Following is a disturbing post from Iconoculture, one of the email blasts I receive.
The close of 2008 and the opening of 2009 brought a trifecta of disturbing stories that have food-aware consumers reeling.
One: The FDA issued a proposal saying (to paraphrase) that despite reports to the contrary from our country's own environmental agency, consumers should eat more fish — mercury poisoning be damned (Chicago Tribune 12.14.08). Consumers, already confused about seafood, don't know which governmental advice to trust, the EPA's or the FDA's.
Two: Turns out that one "organic" fertilizer company, California Liquid Fertilizer, was secretly spiking its stuff with synthetics. Its Big Organic clients didn't know, but the California Department of Food and Agriculture did— and did nothing to stop it for three years (SacBee.com 12.28.08). Yes, this means that consumers now have good reason to doubt the Certified Organic label.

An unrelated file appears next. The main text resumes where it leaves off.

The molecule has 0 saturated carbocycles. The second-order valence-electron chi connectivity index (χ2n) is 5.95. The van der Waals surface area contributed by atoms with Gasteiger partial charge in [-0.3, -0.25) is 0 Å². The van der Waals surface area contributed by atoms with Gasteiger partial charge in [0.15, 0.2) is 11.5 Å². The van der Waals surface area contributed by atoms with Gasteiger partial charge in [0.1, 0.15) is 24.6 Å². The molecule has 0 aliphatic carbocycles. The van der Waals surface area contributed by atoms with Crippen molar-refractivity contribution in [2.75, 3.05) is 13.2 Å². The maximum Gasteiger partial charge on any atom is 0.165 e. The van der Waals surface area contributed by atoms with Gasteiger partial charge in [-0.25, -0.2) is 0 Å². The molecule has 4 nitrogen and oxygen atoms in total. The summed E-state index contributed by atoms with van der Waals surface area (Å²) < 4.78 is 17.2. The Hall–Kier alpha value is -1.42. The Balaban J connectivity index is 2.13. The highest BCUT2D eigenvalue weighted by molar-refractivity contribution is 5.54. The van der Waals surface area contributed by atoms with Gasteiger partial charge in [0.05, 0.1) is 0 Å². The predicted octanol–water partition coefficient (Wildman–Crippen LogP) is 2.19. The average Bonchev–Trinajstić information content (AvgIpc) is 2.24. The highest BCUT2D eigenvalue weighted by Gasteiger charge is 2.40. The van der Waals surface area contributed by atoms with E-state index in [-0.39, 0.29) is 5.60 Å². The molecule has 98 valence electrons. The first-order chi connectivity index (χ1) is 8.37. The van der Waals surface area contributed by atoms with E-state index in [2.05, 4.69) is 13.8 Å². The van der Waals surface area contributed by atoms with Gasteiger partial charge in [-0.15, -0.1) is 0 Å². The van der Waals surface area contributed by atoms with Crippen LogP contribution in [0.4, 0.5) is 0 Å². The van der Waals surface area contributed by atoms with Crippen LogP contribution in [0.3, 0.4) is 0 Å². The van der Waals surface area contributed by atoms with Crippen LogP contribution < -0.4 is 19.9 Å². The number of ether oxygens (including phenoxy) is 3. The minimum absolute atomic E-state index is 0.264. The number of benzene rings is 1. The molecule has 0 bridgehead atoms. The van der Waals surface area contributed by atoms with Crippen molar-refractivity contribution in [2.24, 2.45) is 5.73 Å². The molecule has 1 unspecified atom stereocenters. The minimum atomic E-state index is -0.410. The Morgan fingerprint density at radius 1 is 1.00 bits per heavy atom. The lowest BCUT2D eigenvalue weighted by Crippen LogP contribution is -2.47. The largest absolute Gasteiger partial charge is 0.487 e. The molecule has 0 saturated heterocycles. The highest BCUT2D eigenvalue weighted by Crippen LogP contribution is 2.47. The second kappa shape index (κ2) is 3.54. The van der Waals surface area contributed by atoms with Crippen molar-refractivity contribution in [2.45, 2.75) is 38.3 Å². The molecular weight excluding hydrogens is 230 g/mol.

Three: A reporter from the Seattle Post-Intelligencer found that honey labels are none too sweet, either (1.2.09). From place-of-origin to certified organic status to grade levels, Big Honey has been found to (often) lie through its comb teeth. Consumers currently have no way of knowing whether the label accurately indicates what's inside.
With money so tight these days, shoppers need something to believe in, especially if they're being asked to cough up a couple extra bucks for the "good stuff." So really: If we can't believe what we read on the label, how do we know what the good stuff is?
Disturbing!!! How do they get away with this??